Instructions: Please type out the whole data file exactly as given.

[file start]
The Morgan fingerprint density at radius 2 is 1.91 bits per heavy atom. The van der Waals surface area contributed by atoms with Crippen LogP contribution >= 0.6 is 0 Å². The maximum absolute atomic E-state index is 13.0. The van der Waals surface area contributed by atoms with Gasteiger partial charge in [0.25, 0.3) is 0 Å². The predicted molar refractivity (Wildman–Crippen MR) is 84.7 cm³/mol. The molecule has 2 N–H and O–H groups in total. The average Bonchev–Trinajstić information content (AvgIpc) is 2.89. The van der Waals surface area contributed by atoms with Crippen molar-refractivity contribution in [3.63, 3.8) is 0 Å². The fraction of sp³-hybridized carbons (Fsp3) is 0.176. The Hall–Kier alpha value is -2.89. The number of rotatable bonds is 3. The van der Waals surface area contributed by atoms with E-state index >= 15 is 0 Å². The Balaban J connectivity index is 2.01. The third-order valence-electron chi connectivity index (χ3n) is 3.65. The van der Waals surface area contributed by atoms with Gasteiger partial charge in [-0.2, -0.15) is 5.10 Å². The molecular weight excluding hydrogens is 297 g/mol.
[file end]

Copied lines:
The Morgan fingerprint density at radius 2 is 1.91 bits per heavy atom. The van der Waals surface area contributed by atoms with Crippen LogP contribution >= 0.6 is 0 Å². The maximum absolute atomic E-state index is 13.0. The van der Waals surface area contributed by atoms with Gasteiger partial charge in [0.25, 0.3) is 0 Å². The predicted molar refractivity (Wildman–Crippen MR) is 84.7 cm³/mol. The molecule has 2 N–H and O–H groups in total. The average Bonchev–Trinajstić information content (AvgIpc) is 2.89. The van der Waals surface area contributed by atoms with Crippen molar-refractivity contribution in [3.63, 3.8) is 0 Å². The fraction of sp³-hybridized carbons (Fsp3) is 0.176. The Hall–Kier alpha value is -2.89. The number of rotatable bonds is 3. The van der Waals surface area contributed by atoms with E-state index >= 15 is 0 Å². The Balaban J connectivity index is 2.01. The third-order valence-electron chi connectivity index (χ3n) is 3.65. The van der Waals surface area contributed by atoms with Gasteiger partial charge in [-0.2, -0.15) is 5.10 Å². The molecular weight excluding hydrogens is 297 g/mol.